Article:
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An ill wind blew through the Chicago sports landscape Tuesday night, chilling the championship hopes of both the Blackhawks and the Bulls and proving again that you can build a contender as meticulously as possible only to have one freak accident change everything.

To recap: The Blackhawks' Patrick Kane, who was tied for the NHL scoring lead, lost his footing when cross-checked into the boards by Florida Panthers defenceman Alex Petrovic in the first period of what ended as a 3-2 Blackhawks shootout victory. Kane left the ice favouring his left arm and shoulder and underwent surgery Wednesday for a broken clavicle.

His doctors say he will be out for 12 weeks, which means he won't be available until the third round of the playoffs.

On the same day, the Bulls announced that point guard Derrick Rose will undergo surgery on his right knee for the second consecutive season and would be out indefinitely.

Some wonder if Rose will ever regain the form that made him the most valuable player of the 2011 playoffs.

Chicago has been blessed in recent years by hockey and basketball renaissances – the Blackhawks winning the Cup twice since 2010, and the Bulls recovering from the fallow period that characterized the post-Michael Jordan era.

But these surges can be fragile and so dependent on the health of their linchpin players.

The Blackhawks were without both Kane and captain Jonathan Toews down the stretch last year as well, but managed to win enough games to earn the third seed in the Central Division.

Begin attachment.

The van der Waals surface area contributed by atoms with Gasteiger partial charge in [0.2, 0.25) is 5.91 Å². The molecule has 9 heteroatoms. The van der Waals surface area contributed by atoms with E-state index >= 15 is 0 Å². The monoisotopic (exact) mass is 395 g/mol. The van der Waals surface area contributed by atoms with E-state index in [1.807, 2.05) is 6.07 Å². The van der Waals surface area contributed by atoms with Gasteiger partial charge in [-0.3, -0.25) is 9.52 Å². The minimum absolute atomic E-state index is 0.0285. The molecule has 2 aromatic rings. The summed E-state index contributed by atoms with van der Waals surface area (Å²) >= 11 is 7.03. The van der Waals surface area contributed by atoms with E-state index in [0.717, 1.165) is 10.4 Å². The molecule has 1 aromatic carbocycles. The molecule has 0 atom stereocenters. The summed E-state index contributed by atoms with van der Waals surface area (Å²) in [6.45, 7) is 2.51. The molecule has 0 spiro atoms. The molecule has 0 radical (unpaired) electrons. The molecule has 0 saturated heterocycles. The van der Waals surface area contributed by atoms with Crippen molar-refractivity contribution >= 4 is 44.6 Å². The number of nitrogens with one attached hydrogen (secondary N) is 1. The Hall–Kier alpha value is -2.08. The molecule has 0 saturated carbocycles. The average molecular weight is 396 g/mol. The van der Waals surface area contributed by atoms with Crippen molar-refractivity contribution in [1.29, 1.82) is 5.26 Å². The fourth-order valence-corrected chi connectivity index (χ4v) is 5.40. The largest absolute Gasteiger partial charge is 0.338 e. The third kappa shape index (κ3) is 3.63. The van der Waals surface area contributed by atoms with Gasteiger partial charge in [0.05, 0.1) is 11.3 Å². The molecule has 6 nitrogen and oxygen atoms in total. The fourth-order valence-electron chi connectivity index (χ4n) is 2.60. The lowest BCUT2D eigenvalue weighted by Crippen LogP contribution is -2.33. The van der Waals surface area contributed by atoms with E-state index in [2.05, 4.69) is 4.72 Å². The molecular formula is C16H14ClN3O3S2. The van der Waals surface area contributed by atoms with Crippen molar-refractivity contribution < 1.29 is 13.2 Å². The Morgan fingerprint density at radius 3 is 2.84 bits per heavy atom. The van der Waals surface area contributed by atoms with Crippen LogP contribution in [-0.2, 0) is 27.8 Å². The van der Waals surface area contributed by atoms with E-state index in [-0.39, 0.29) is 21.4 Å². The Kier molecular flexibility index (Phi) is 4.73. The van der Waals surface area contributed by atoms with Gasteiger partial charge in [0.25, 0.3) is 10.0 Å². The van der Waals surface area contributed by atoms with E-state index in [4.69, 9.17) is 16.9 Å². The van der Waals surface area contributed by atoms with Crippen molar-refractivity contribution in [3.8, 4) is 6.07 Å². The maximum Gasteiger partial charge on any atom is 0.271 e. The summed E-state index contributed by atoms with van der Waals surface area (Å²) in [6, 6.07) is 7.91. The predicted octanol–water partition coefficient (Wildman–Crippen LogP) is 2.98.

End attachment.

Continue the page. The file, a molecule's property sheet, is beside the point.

Both players came back in time for the playoffs. Both were rusty early as the Blackhawks fell behind 2-0 to the St. Louis Blues in the opening round.

But both eventually got it going and were humming along on all cylinders by the third round, when they played a classic Western Conference final series, decided by a deflection in overtime of the seventh game, against the eventual champion Los Angeles Kings.

Kane was placed on long-term injured reserve Wednesday. The move frees up salary-cap space for general manager Stan Bowman, if the Blackhawks want to make a deal, but 27-goal, 37-assist players generally aren't available at the NHL trade deadline, set for next Monday.

Kane was bidding to becoming the first United States-born winner of the Art Ross Trophy as the NHL's scoring leader.

That won't happen now.

At 26, he was in the midst of his most dynamic season, an MVP candidate who drove the Blackhawks offensively with his puck-possession skills and the way he backed off defencemen with his moves.

Generally, coach Joel Quenneville played Kane and Toews on different scoring lines but together on the power play, forcing opponents to adjust their checking schemes when they played the Blackhawks at even strength. Which defence pair gets to shadow Toews, and which draws the assignment of playing against Kane? That luxury – of deploying two world-class players on separate lines – is gone now and lessens the offensive threat level in Chicago by a considerable margin.

Rookie Teuvo Teravainen is up from the minors as Kane's replacement, and while he has some offensive gifts, they are not comparable to Kane's at this early stage in his career.

Petrovic's cross-check on Kane earned a minor penalty but no supplementary discipline from the NHL. While it was a dangerous play – Kane was chasing down a puck in the corner about two feet from the boards and thus wasn't able to protect himself when Petrovic knocked him off balance – it was an altogether common play, too. The only difference between what Petrovic did and a hundred other similar infractions was that Kane didn't get up right away. When he finally did, it was clear something was wrong – for him and for the Blackhawks' championship aspirations, which have taken a decided turn for the worse.